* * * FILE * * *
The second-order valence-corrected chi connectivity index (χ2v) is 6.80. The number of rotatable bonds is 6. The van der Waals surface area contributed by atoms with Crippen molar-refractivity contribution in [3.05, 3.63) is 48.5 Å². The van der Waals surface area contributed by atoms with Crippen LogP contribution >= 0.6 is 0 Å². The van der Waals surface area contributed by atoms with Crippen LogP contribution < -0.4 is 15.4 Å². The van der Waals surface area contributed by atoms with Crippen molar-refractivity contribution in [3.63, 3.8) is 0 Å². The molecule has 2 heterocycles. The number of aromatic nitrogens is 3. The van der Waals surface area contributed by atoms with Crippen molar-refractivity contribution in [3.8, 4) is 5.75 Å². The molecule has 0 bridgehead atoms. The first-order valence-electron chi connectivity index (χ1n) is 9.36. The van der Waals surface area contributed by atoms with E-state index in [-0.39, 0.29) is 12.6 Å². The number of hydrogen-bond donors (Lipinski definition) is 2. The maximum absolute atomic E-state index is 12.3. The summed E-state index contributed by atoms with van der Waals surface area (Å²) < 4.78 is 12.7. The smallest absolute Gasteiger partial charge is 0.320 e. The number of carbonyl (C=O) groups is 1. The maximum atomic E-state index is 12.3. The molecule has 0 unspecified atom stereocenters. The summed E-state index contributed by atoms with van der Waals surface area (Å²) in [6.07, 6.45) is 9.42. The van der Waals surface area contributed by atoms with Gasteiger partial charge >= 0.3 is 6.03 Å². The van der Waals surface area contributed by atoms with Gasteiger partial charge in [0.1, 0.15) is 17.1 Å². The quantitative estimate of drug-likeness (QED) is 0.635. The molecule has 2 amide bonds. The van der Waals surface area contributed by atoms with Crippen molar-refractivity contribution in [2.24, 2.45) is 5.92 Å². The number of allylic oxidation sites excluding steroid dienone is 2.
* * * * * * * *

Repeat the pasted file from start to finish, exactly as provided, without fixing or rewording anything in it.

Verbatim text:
The second-order valence-corrected chi connectivity index (χ2v) is 6.80. The number of rotatable bonds is 6. The van der Waals surface area contributed by atoms with Crippen molar-refractivity contribution in [3.05, 3.63) is 48.5 Å². The van der Waals surface area contributed by atoms with Crippen LogP contribution >= 0.6 is 0 Å². The van der Waals surface area contributed by atoms with Crippen LogP contribution < -0.4 is 15.4 Å². The van der Waals surface area contributed by atoms with Crippen molar-refractivity contribution in [3.63, 3.8) is 0 Å². The molecule has 2 heterocycles. The number of aromatic nitrogens is 3. The van der Waals surface area contributed by atoms with Crippen molar-refractivity contribution in [3.8, 4) is 5.75 Å². The molecule has 0 bridgehead atoms. The first-order valence-electron chi connectivity index (χ1n) is 9.36. The van der Waals surface area contributed by atoms with E-state index in [-0.39, 0.29) is 12.6 Å². The number of hydrogen-bond donors (Lipinski definition) is 2. The maximum absolute atomic E-state index is 12.3. The summed E-state index contributed by atoms with van der Waals surface area (Å²) < 4.78 is 12.7. The smallest absolute Gasteiger partial charge is 0.320 e. The number of carbonyl (C=O) groups is 1. The maximum atomic E-state index is 12.3. The molecule has 0 unspecified atom stereocenters. The summed E-state index contributed by atoms with van der Waals surface area (Å²) in [6.07, 6.45) is 9.42. The van der Waals surface area contributed by atoms with Gasteiger partial charge >= 0.3 is 6.03 Å². The van der Waals surface area contributed by atoms with Gasteiger partial charge in [0.1, 0.15) is 17.1 Å². The quantitative estimate of drug-likeness (QED) is 0.635. The molecule has 2 amide bonds. The van der Waals surface area contributed by atoms with Crippen molar-refractivity contribution in [2.24, 2.45) is 5.92 Å². The number of allylic oxidation sites excluding steroid dienone is 2.